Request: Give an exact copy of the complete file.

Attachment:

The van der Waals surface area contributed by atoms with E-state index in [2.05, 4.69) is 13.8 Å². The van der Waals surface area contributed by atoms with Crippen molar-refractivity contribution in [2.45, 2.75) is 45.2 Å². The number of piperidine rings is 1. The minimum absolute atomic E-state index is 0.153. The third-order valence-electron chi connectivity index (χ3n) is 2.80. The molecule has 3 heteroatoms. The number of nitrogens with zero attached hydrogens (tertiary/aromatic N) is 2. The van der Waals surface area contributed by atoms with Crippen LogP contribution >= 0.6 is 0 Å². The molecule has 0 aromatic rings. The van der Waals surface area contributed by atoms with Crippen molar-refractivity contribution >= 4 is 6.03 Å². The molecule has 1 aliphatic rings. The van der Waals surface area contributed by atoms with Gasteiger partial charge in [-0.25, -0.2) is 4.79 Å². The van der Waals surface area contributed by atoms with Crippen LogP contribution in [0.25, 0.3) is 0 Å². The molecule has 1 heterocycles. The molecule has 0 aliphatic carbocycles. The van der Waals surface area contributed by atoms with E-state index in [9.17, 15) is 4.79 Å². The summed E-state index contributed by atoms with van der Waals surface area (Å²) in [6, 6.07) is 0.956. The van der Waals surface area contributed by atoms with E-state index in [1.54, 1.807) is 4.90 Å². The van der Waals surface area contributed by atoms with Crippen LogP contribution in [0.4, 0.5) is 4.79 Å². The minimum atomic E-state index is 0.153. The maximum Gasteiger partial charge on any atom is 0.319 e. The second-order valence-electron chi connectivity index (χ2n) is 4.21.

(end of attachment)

The van der Waals surface area contributed by atoms with E-state index in [2.05, 4.69) is 13.8 Å². The van der Waals surface area contributed by atoms with Crippen molar-refractivity contribution in [2.45, 2.75) is 45.2 Å². The number of piperidine rings is 1. The minimum absolute atomic E-state index is 0.153. The third-order valence-electron chi connectivity index (χ3n) is 2.80. The molecule has 3 heteroatoms. The number of nitrogens with zero attached hydrogens (tertiary/aromatic N) is 2. The van der Waals surface area contributed by atoms with Crippen LogP contribution >= 0.6 is 0 Å². The molecule has 0 aromatic rings. The van der Waals surface area contributed by atoms with Crippen molar-refractivity contribution >= 4 is 6.03 Å². The molecule has 1 aliphatic rings. The van der Waals surface area contributed by atoms with Gasteiger partial charge in [-0.25, -0.2) is 4.79 Å². The van der Waals surface area contributed by atoms with Crippen LogP contribution in [0.25, 0.3) is 0 Å². The molecule has 1 heterocycles. The molecule has 0 aliphatic carbocycles. The van der Waals surface area contributed by atoms with E-state index in [9.17, 15) is 4.79 Å². The summed E-state index contributed by atoms with van der Waals surface area (Å²) in [6, 6.07) is 0.956. The van der Waals surface area contributed by atoms with E-state index in [1.54, 1.807) is 4.90 Å². The van der Waals surface area contributed by atoms with Crippen LogP contribution in [0.4, 0.5) is 4.79 Å². The minimum atomic E-state index is 0.153. The maximum Gasteiger partial charge on any atom is 0.319 e. The second-order valence-electron chi connectivity index (χ2n) is 4.21.